How to Care for an Apricot Tree
Apricot trees produce some of the most versatile fruits. Eat the sweet golden globes right off the tree, make jam or dry them for future use. Proper watering, timely pruning and the thinning of immature fruit are great ways to ensure maximum harvest from your tree and keep it healthy.
Apricots (Prunus armeniaca), suited to U.S. Department of Agriculture plant hardiness zones 5 through 8, are members of the Rosaceae family. Common varieties include the 'Wilson Delicious," the 'Zaiglo' Stark Golden Glo and the 'Homedale' Stark Sweetheart.
All three prefer full sun and planting in a sheltered location in moderately moist soil. A good spot is on the south side of a home on slightly sloping ground to assure good drainage. The flowers bloom in April, which can make it challenging to grow apricots in areas that are subject to late frosts. All three varieties grow to between 8 and 10 feet tall with a spread of 8 to 10 feet. These apricots are self-fruiting. Even if you have a solitary tree, it will bear fruit.
Watering Your Apricot
Apricots need a consistent source of water during the growing season to maximize fruit yield. The current crop will have larger, more succulent fruits and the moisture will help strengthen the buds for the next year's yield.
- For mature trees, water every 10 to 14 days if there's been no rain. Let it soak into the soil but don't let the water pool around the tree trunk because it can cause root rot. Trees just getting established need more frequent watering, particularly during the first year.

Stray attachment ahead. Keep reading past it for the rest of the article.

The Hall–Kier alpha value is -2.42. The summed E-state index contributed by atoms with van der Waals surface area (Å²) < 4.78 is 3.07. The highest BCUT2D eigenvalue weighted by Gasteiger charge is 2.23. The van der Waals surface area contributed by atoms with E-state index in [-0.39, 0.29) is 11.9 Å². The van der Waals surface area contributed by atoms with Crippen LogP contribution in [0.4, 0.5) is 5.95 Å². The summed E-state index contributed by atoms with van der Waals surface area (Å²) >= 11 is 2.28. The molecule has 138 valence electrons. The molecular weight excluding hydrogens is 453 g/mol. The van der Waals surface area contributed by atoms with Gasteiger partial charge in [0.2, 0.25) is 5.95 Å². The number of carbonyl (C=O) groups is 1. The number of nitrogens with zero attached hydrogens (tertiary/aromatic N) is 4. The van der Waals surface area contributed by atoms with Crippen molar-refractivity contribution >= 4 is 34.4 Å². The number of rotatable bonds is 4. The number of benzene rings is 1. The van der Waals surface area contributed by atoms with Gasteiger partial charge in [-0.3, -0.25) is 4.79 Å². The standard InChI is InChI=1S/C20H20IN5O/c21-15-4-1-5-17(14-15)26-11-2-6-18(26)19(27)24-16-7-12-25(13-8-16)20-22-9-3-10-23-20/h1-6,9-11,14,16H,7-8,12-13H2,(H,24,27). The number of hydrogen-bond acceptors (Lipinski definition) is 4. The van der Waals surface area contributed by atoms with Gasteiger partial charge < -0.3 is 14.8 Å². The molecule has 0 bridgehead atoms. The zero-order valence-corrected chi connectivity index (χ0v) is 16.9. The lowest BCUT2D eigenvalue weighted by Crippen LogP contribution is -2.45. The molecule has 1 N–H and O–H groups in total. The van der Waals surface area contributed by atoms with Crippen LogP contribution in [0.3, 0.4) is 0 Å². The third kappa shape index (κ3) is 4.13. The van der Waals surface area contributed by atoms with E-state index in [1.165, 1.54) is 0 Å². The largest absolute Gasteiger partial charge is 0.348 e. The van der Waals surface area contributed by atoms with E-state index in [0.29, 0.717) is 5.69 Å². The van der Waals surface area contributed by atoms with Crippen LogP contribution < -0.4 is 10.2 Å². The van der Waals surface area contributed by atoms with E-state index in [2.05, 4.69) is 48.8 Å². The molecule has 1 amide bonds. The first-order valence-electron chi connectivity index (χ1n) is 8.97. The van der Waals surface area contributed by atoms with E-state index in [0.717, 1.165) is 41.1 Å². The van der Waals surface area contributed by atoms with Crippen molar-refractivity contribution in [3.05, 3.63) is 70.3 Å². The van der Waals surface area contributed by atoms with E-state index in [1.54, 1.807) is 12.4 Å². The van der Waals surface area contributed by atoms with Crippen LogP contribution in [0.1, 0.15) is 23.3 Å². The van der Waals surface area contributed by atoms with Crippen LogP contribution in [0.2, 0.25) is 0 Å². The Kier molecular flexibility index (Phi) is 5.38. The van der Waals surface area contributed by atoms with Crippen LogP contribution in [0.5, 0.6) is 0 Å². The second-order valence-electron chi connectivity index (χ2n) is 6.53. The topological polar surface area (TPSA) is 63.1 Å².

- If your area gets lots of moisture during winter and spring, you may only have to water the mature apricot three to four times from summer into fall.
Pruning Your Apricot
Pruning apricots not only maintains the tree's shape, it maximizes fruit yield. Spurs first develop on year-old branches and they produce fruit for up to four years. Cutting away older wood encourages new branch growth, and new spurs.
- Wait until the fruit has fallen, usually by late August, before pruning. This timing also allows the cuts to heal before the winter season. Allow at least six weeks between pruning and the usual start of the rainy season in your area.
- Dead or diseased branches should be trimmed away, especially those that droop down from the main stem in the tree's center. By keeping the crown thinned, more sunlight reaches the remaining branches, improving photosynthesis, the process by which plants manufacture their food. The extra sugars produced by photosynthesis help make the fruit sweeter.
Maximizing the Harvest
Since apricots flower so early, usually in April, there's always the danger of a late frost damaging your crop. Some people try to minimize the damage by covering the trees with blankets or even a frame covered with burlap, sometimes with the addition of a heat source.
Another way to maximize the harvest is to thin out the fruit. The flowers grow in clusters and if every one produces an apricot, there's not enough room for the maturing fruits. If there is no frost damage, it's up to the grower to pull off some of the immature fruits so the remaining apricots grow larger and sweeter. Late May is the best time to thin in most climates.
In mild climates, apricots ripen in July. In cooler areas, fruits should be ready by August. Not all fruits on the tree ripen at the same time. Ripe apricots are an orange-yellow hue, are a bit soft to the touch, and have a sweet scent.
- Missouri Botanical Garden: Prunus armeniaca 'Wilson Delicious'
- Missouri Botanical Garden: Prunus armeniaca 'Zaiglo' STARK GOLDEN GLO
- Missouri Botanical Garden: Prunus armeniaca 'Homedale' STARK SWEETHEART
- National Gardening Associations: Care for Apricots
- Utah State University: Apricot, The Versatile Fruit
- University of California, Davis, UCIPM: Pruning